Learn how to build a simple and affordable fan controller for your Raspberry Pi to connect a simple fan with temperature control.
What you will need
- 1x Raspberry Pi Board
- 1x standard 5V fan (or a cool case with a fan included)
- 1x 4,7k Ohm resistor
- 1x standard NPN resistor, the graphic will show a BC547-B but the linked one also does the trick
- some wires, maybe a PCB if you want to solder it. For tinkering, a solid breadboard with some jumper cables are sufficient.
What we will build
To connect with our Raspberry Pi, we will use a 5V output. Also, we’ll utilize the GND of our Pi. To control our fan, we will use GPIO14 as a data output which controls the transistor.
Our fan is connected to the 5V output and to the transistor.
In between our Pi and our transistor, we put a 4,7k Ohm resistor.
All in all, your setup could look like this on a breadboard:
Configuring your Raspberry Pi
When you’re all hooked up, connect to your Raspberry Pi via SSH and type:
From there on, head to the “Performance” tab and enable the “Fan control”. You can set a target temperature (e.g. 80°C) at which the Raspberry Pi is going to power the fan on to cool itself down. When asked to put in a pin number, we will choose our connected GPIO14 pin. Hit
Enter and you’re done!
Extra: Testing our setup with a stress-test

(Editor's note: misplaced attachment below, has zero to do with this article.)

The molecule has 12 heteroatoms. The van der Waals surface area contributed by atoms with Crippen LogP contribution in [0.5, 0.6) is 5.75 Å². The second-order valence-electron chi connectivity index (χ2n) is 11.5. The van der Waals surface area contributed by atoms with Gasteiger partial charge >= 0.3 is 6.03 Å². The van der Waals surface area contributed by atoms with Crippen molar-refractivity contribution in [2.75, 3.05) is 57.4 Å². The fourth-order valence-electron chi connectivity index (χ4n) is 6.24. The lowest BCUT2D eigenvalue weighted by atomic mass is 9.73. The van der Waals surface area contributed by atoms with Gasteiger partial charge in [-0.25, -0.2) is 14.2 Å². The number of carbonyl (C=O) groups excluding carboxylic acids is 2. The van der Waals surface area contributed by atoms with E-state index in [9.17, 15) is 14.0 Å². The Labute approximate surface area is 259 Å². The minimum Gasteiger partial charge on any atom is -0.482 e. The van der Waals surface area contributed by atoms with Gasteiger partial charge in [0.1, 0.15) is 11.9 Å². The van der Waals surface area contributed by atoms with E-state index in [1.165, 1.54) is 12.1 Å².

When you’re all built and set up, you can run a simple test directly on your Raspberry Pi. When connected via SSH, type the following:
# Update our repository first and upgrade installed software (generally recommended)
$ sudo apt update && sudo apt upgrade -y
# Install `stress`
$ sudo apt install stress
# Install an easy to use Python module made for stress-testing Raspberry Pis
$ pip3 install stressberry
When you’re done installing everything, you can run a test and generate some report output:
Soon, you will start to hear your fan running to cool the Raspberry Pi down.
It is proven that external fans help cooling down your Pi system - especially Pi 4 boards which tend to get a little hotter than previous boards. Any doubts? Disable your fan control in your
raspi-config and run the
stressberry test again. Compare the data outputs and convince yourself!
Building your own fan control is cost-effective and can be done in less than half an hour. It is very helpful to learn more about transistors and how to control circuits with it on a very high level.